Devils Crag #1

8-Sep-00

By: Nile Sorenson


Devil's Crag has the reputation of being one of the most difficult peaks on the SPS list. The peak has loose rock, is very exposed for almost the entire climb, and is a long way from any trailhead. Doug Mantle, Erik Siering and I decided to make the climb. Erik is closing in on a list finish, and the Crag loomed as one of the major obstacles yet to be climbed on his dwindling list. Doug, having climbed this Peak 7 times previously (that is not a typo-it says "seven"), was recruited, or coerced or volunteered, (I don't know which) to increase the possibility of our success. Somehow, I as the third, just fit into the picture and was glad to be along.

Fitting for the difficulty of the peak, we would not meet at a trailhead and hike in. The plan was to meet at a spot nearly 20 miles into the back country. I would be coming from South Lake, Erik would be coming off a National trip climbing the Palisades, and Doug would be doing some peaks in the Devil's Crag vicinity several days ahead of our rendezvous time. After all, if you are doing an out-of-the ordinary peak, one might as well have an out-of-theordinary meeting place.

Bears were everywhere in the Le Conte Canyon along the John Muir trail. I arrived in Grouse Meadow in the early afternoon and spent some time napping and looking for a good place to cross the stream. The crossing of the middle fork of the King's River is sometimes formidable. This late in the year it was not too bad.

The next morning I crossed and ascended the slope north of Rambaud creek. The description by Secor is accurate in that one does not want to climb near Rambaud creek unless you like bushwhacking. Staying high on the slopes north of the creek is the key. In a couple of hours I arrived at the lakes high up in the basin between Devil's Crag and Wheel. I dumped my gear and headed for Rambaud Pass to climb Wheel.

Rambaud Pass is a loose chute with plenty of sliding scree. As I approached the crest of the pass huffing and puffing, I spotted Doug, lounging in the afternoon sun, watching me slaving away in the scree. We exchanged greetings. He had been exploring Simpson's meadow area that day and had soloed the Crag the day before (WOW). I headed off to climb Wheel and he headed for camp. Wheel is a nice ridge climb with just a touch of class 3. It took just over an hour from the pass. The register shows only about 3 entries per year. Wheel offers a nice view of the approach and climb of Devil's Crag. (Although it really didn't do me any good). I hustled down the ridge and made it back to camp. Within less than an hour, Erik came rambling in having made it from Palisade basin. Our climbing team was now complete, with a rendezvous 20 miles from the nearest trailhead!!!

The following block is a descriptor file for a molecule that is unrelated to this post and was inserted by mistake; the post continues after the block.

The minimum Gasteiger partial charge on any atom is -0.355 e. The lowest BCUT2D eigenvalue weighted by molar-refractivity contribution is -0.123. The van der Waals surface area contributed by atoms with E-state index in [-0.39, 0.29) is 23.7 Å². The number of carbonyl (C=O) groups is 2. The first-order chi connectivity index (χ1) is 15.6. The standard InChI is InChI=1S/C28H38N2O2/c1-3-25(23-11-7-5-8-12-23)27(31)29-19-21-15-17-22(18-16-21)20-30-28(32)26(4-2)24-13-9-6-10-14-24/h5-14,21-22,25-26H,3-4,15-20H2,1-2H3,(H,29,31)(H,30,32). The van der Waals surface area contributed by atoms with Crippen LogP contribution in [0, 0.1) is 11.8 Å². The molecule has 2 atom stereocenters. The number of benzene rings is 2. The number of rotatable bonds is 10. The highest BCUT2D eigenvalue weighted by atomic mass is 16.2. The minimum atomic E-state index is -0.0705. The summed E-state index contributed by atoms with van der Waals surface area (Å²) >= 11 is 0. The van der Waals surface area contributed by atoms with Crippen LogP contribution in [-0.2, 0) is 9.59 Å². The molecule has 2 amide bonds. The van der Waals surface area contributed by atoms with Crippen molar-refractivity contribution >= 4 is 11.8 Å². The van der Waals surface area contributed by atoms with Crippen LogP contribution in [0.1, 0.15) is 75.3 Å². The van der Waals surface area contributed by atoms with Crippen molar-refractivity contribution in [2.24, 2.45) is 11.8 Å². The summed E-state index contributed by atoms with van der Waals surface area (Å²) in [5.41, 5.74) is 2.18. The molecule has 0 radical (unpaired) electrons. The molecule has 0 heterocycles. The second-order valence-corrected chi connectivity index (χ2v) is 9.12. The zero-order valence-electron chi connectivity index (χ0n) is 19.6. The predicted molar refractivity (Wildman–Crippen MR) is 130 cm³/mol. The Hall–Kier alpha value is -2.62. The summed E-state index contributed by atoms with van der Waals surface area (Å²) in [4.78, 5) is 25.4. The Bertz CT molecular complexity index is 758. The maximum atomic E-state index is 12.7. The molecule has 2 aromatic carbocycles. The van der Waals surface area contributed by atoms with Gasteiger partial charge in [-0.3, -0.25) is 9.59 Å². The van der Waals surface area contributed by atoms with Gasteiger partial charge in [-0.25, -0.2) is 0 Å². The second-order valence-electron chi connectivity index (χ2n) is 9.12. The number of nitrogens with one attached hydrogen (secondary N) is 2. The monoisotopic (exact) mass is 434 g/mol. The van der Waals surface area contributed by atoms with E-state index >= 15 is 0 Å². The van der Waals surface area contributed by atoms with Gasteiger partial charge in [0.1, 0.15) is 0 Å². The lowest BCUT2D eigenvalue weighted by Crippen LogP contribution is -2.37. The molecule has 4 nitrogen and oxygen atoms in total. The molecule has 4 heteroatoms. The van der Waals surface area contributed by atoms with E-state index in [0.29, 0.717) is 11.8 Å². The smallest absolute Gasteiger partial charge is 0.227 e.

The next morning we left camp at 6:00 am. The scree on Rambaud pass hadn't improved. There are several route descriptions on Devil' Crag. We chose, based on Doug's experience to climb the Northwest Ar6te. From the small saddle adjacent to White Top, we traversed the southern face of White top. There is a small ledge system with minor up and downs that goes across the face to the notch between White top and the ar8te connecting to Devil's Crag. From this notch, we ascended on the south side and crested the ar8te. Once on the ar&e there are lots of up and downs with plenty of exposure. The rock is relatively loose.

The balance of the climb is on or near the ar8te. The route finding problems come and go, but there are not a lot of choices. The exposure is significant (thousands of feet on either side) and sustained. At times I found myself holding onto boulders and rocks that I wondered how they could stay on the ar8te. I didn't recognize the "Rabbit Ears" described by Secor, until we were right in them. Summiting at 11:29 am, we had done almost 4 solid hours of continuous exposed class 4 climbing. I would suggest that there were some class 5 moves. Doug had graciously allowed me to lead the entire climb with no coaching as to route finding. We spent a significant amount of the time using ropes. WOW, this had been a good one. We all noted Dave Dykeman's signature in the register with rather melancholy feelings, knowing that this signature was placed just minutes before he fell to his death 4 years and 1 week previous to our climb. Not much was said about it till later. Although Doug had been to the peak in the interval, we were the first SPS group to sign in since Dave. The register shows only 5 different people signing in during 5 years - definitely a tough peak.

We did at least 4 raps to back off with some down climbing on belay in spots. Anchors at the rap stations need to be looked at very carefully as I found some slings on very questionable anchors. We were back to the pass by 4:00. Here we did high fives and parted ways. Erik headed up for Wheel, and Doug and I made for camp to pack up and head for Grouse Meadow before dark.

That night as I looked at the beautiful stars and moon illuminating Grouse Meadow, with a full stomach from eating Doug's food, I had a very satisfied feeling of accomplishment. We had a strong team. We had done the Crag on the ar6te We had been safe and used great care. We were done. Somehow it seemed that the eyes of providence and maybe Dave Dykeman were smiling on us.


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